A Free Syrian Army fighter holds an opposition flag near Aleppo (Reuters)

Britain has recognised the new coalition of groups opposed to Syrian President Bashar al-Assad, calling the alliance "the sole legitimate representative" of the country's people.

Addressing the House of Commons in London, Foreign Secretary William Hague said the UK will support the National Coalition of the Syrian Revolutionary and Opposition Forces in its opposition to Assad during Syria's ongoing civil war.

"Her Majesty's Government has decided to recognise the National Coalition of Syrian Revolutionary and Opposition Forces as the sole legitimate representative of the Syrian people," Hague said.

Hague said the coalition will appoint a representative in London and that it will be given a "£1 million package of communications support," including mobile internet hubs and satellite phones.

A "Stabilisation Response Team" is also to be deployed to help the opposition group in the regions of Syria under rebel control, Hague said.

The announcement came after Hague met with the coalition's leaders in London last week.

Syria Hague
Britain's Foreign Secretary William Hague and the leader of the Syrian opposition coalition Mouaz Alkhatib attend a meeting on the conflict in Syria, at the Foreign and Commonwealth office in London (Reuters)

France, Turkey and six Gulf states have already given the group their full endorsement, while the EU and US have granted partial recognition.

The coalition was created earlier this month after the previously dominant opposition group, The Syrian National Council (SNC), failed to establish itself as an effective and popular alternative to Assad.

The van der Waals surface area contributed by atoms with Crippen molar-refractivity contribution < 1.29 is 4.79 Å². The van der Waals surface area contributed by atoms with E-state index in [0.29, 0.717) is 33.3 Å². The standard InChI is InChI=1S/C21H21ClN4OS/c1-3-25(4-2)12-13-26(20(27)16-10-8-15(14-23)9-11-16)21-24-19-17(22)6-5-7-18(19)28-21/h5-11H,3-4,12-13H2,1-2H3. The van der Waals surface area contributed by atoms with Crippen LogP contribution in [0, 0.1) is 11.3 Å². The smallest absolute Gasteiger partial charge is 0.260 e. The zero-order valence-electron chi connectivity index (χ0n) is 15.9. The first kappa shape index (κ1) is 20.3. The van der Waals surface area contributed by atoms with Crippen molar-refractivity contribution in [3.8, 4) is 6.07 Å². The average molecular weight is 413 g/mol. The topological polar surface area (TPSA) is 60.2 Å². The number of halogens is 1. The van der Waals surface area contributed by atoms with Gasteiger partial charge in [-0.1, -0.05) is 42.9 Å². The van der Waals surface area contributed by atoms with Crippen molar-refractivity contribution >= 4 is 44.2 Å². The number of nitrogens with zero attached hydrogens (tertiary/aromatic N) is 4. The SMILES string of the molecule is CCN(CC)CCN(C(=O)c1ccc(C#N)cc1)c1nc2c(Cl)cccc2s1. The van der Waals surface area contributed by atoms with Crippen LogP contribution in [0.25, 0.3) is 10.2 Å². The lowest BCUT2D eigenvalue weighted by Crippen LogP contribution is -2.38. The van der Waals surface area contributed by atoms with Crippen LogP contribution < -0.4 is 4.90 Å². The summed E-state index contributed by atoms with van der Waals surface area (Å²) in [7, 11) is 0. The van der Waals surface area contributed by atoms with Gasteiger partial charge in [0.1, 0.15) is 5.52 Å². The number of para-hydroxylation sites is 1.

Primarily comprising political exiles, the SNC was seen as out of touch with the needs of the rebels fighting Assad on the ground and incapable of fusing the efforts of the various Syrian opposition groups.

The new coalition's 60-member leadership council provides a larger base than the SNC, and it is thought the new body will encompass revolutionary and political opposition factions working in and outside Syria.

However the two most powerful Islamist rebel groups operating in the country have so far refused to endorse the new coalition.

The al-Quida-linked al-Nusra Front and the Tawhid Brigade said the coalition is "conspiratorial project" which has been "imposed" by parties external to Syria.

"We are the representatives of the fighting formations in Aleppo and we declare our rejection of the conspiratorial project, the so-called national alliance. We have unanimously agreed to urgently establish an Islamic state," a video posted on the internet by the two groups said.

"We reject any external coalitions or councils imposed on us at home from any party whatsoever."

With better arms and more funding than the Free Syrian Army, the two extremist Islamist groups have registered several military successes against the Assad regime, partly through the use of suicide bombers. However the growing influence of these hard-line factions has raised widespread western concern for the future of Syria.

"It is strongly in the interests of Syria, of the wider region, and of the United Kingdom that we support them [the coalition] and deny space to extremist groups," Hague said.

Men run past a burnt car and damaged buildings in a street at the al-khalidiya neighbourhood of Homs, Syria (Reuters)